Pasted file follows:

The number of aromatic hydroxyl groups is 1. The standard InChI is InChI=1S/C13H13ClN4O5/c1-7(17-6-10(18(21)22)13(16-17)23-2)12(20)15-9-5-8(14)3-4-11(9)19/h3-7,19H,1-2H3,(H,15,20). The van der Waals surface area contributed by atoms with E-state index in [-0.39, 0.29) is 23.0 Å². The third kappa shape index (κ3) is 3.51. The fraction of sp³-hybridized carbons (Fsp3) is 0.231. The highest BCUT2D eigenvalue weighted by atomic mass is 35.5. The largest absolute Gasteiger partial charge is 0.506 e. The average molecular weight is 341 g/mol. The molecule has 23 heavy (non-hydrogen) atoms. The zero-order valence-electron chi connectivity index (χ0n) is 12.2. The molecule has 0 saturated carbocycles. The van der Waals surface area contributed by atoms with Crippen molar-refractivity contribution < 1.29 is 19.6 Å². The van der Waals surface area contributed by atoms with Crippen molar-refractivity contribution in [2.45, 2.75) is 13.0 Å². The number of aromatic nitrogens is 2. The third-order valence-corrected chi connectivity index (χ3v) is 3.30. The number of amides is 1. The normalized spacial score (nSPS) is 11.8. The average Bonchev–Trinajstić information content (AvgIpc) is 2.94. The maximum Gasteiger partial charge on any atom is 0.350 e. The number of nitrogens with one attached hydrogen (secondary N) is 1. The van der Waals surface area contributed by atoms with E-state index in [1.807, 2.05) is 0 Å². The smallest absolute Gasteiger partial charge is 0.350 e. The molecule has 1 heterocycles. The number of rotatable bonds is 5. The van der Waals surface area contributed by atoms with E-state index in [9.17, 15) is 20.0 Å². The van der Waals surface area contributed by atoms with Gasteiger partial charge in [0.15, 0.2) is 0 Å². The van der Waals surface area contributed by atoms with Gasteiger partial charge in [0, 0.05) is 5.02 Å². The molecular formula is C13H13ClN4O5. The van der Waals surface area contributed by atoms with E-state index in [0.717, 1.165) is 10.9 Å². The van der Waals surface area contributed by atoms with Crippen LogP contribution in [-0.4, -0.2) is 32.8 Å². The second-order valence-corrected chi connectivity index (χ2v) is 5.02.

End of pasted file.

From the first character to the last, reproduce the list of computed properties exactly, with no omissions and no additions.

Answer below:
The number of aromatic hydroxyl groups is 1. The standard InChI is InChI=1S/C13H13ClN4O5/c1-7(17-6-10(18(21)22)13(16-17)23-2)12(20)15-9-5-8(14)3-4-11(9)19/h3-7,19H,1-2H3,(H,15,20). The van der Waals surface area contributed by atoms with E-state index in [-0.39, 0.29) is 23.0 Å². The third kappa shape index (κ3) is 3.51. The fraction of sp³-hybridized carbons (Fsp3) is 0.231. The highest BCUT2D eigenvalue weighted by atomic mass is 35.5. The largest absolute Gasteiger partial charge is 0.506 e. The average molecular weight is 341 g/mol. The molecule has 23 heavy (non-hydrogen) atoms. The zero-order valence-electron chi connectivity index (χ0n) is 12.2. The molecule has 0 saturated carbocycles. The van der Waals surface area contributed by atoms with Crippen molar-refractivity contribution < 1.29 is 19.6 Å². The van der Waals surface area contributed by atoms with Crippen molar-refractivity contribution in [2.45, 2.75) is 13.0 Å². The number of aromatic nitrogens is 2. The third-order valence-corrected chi connectivity index (χ3v) is 3.30. The number of amides is 1. The normalized spacial score (nSPS) is 11.8. The average Bonchev–Trinajstić information content (AvgIpc) is 2.94. The maximum Gasteiger partial charge on any atom is 0.350 e. The number of nitrogens with one attached hydrogen (secondary N) is 1. The van der Waals surface area contributed by atoms with E-state index in [1.807, 2.05) is 0 Å². The smallest absolute Gasteiger partial charge is 0.350 e. The molecule has 1 heterocycles. The number of rotatable bonds is 5. The van der Waals surface area contributed by atoms with E-state index in [9.17, 15) is 20.0 Å². The van der Waals surface area contributed by atoms with Gasteiger partial charge in [0.15, 0.2) is 0 Å². The van der Waals surface area contributed by atoms with Gasteiger partial charge in [0, 0.05) is 5.02 Å². The molecular formula is C13H13ClN4O5. The van der Waals surface area contributed by atoms with E-state index in [0.717, 1.165) is 10.9 Å². The van der Waals surface area contributed by atoms with Crippen LogP contribution in [-0.4, -0.2) is 32.8 Å². The second-order valence-corrected chi connectivity index (χ2v) is 5.02.